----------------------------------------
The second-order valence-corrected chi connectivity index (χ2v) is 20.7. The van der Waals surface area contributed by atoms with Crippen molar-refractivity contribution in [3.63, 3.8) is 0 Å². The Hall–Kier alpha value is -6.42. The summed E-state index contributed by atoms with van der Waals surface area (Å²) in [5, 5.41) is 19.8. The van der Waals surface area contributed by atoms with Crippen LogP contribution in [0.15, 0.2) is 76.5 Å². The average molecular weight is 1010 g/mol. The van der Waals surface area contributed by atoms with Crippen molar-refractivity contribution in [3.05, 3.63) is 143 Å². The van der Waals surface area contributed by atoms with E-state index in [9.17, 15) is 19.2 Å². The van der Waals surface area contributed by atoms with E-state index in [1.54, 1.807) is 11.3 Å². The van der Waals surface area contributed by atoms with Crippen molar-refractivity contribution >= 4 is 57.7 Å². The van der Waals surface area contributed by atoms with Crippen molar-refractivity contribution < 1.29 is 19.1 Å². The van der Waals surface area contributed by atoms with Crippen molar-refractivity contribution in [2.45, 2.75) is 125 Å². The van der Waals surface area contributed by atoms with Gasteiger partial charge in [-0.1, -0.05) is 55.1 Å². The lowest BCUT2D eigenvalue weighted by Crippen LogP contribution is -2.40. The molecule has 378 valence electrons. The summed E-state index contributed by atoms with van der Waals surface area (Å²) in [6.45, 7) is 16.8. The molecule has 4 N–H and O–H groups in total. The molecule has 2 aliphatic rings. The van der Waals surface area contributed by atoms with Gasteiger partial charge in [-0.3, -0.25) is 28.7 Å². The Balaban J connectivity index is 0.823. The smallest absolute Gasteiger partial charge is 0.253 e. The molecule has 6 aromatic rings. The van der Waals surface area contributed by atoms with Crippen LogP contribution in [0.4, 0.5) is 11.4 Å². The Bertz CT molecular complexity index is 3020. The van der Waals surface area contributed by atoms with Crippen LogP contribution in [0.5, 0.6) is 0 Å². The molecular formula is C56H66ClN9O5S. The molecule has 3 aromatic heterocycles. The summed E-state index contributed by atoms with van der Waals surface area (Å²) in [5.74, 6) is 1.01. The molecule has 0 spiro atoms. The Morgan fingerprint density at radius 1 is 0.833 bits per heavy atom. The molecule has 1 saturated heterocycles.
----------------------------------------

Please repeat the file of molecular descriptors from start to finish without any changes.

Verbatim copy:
The second-order valence-corrected chi connectivity index (χ2v) is 20.7. The van der Waals surface area contributed by atoms with Crippen molar-refractivity contribution in [3.63, 3.8) is 0 Å². The Hall–Kier alpha value is -6.42. The summed E-state index contributed by atoms with van der Waals surface area (Å²) in [5, 5.41) is 19.8. The van der Waals surface area contributed by atoms with Crippen LogP contribution in [0.15, 0.2) is 76.5 Å². The average molecular weight is 1010 g/mol. The van der Waals surface area contributed by atoms with Crippen molar-refractivity contribution in [3.05, 3.63) is 143 Å². The van der Waals surface area contributed by atoms with E-state index in [9.17, 15) is 19.2 Å². The van der Waals surface area contributed by atoms with E-state index in [1.54, 1.807) is 11.3 Å². The van der Waals surface area contributed by atoms with Crippen molar-refractivity contribution >= 4 is 57.7 Å². The van der Waals surface area contributed by atoms with Crippen molar-refractivity contribution < 1.29 is 19.1 Å². The van der Waals surface area contributed by atoms with Crippen molar-refractivity contribution in [2.45, 2.75) is 125 Å². The van der Waals surface area contributed by atoms with Gasteiger partial charge in [-0.1, -0.05) is 55.1 Å². The lowest BCUT2D eigenvalue weighted by Crippen LogP contribution is -2.40. The molecule has 378 valence electrons. The summed E-state index contributed by atoms with van der Waals surface area (Å²) in [6.45, 7) is 16.8. The molecule has 4 N–H and O–H groups in total. The molecule has 2 aliphatic rings. The van der Waals surface area contributed by atoms with Gasteiger partial charge in [-0.3, -0.25) is 28.7 Å². The Balaban J connectivity index is 0.823. The smallest absolute Gasteiger partial charge is 0.253 e. The molecule has 6 aromatic rings. The van der Waals surface area contributed by atoms with Crippen LogP contribution in [0.4, 0.5) is 11.4 Å². The Bertz CT molecular complexity index is 3020. The van der Waals surface area contributed by atoms with Crippen LogP contribution in [0.5, 0.6) is 0 Å². The molecular formula is C56H66ClN9O5S. The molecule has 3 aromatic heterocycles. The summed E-state index contributed by atoms with van der Waals surface area (Å²) in [5.74, 6) is 1.01. The molecule has 0 spiro atoms. The Morgan fingerprint density at radius 1 is 0.833 bits per heavy atom. The molecule has 1 saturated heterocycles.